The Economic and Ecological (Side-)Effects of Index Insurance for East African Pastoralists
Felix John1, Russell Toth2, Karin Frank1, Birgit Müller1
1Helmholtz Centre for Environmental Research (UFZ), Ecological Modelling, Germany
Currently, microinsurance is considered a promising tool to combat hunger and extreme poverty in the developing world. During their 2015 summit, G7 declared their intention to increase the number of people with access to microinsurance from 100 to 500 million people by 2020. Weather-index insurance constitutes one important form of microinsurance, especially for people living in arid and semi-arid lands (ASALs). In these regions, mobile pastoralism is very common and frequently seen as the way best adapted to use the sparse and heterogeneous lands. Yet the ASALs are very vulnerable to drought. And pastoralists for whom animal husbandry is the most important income source run the risk of becoming destitute when hit by extreme droughts. While there is evidence for the immediate positive economic effects of insurance, its (long-term) ecological effects are not yet well understood. We argue that insurance can have a negative impact on the rangelands since it reduces the natural resting period that would normally occur after a drought.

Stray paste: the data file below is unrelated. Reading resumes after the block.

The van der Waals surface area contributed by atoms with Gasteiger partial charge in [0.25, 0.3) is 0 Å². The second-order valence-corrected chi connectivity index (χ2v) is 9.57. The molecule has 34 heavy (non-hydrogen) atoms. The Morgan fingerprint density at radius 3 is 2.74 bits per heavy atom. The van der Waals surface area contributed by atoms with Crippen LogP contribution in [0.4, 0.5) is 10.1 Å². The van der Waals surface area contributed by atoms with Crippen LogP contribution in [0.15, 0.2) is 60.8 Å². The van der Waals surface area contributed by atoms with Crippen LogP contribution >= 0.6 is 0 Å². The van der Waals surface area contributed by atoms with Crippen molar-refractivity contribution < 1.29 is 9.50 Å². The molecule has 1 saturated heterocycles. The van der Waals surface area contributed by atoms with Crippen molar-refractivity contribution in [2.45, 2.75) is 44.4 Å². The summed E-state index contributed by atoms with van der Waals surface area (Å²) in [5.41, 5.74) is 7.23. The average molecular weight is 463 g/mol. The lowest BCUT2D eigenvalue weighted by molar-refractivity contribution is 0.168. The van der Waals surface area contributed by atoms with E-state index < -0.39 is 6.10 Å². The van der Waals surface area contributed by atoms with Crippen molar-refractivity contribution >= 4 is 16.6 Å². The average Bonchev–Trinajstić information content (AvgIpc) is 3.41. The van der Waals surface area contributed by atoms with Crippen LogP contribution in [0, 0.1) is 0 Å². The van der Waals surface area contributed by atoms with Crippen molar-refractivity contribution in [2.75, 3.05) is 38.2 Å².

Keywords: Agent-based modelling, drought, livestock, pastoralism, social-ecological systems, weather-index insurance
Contact Address: Felix John, Helmholtz Centre for Environmental Research (UFZ), Ecological Modelling, Permoserstr. 15, 04318 Leipzig, Germany, e-mail: felix.johnufz.de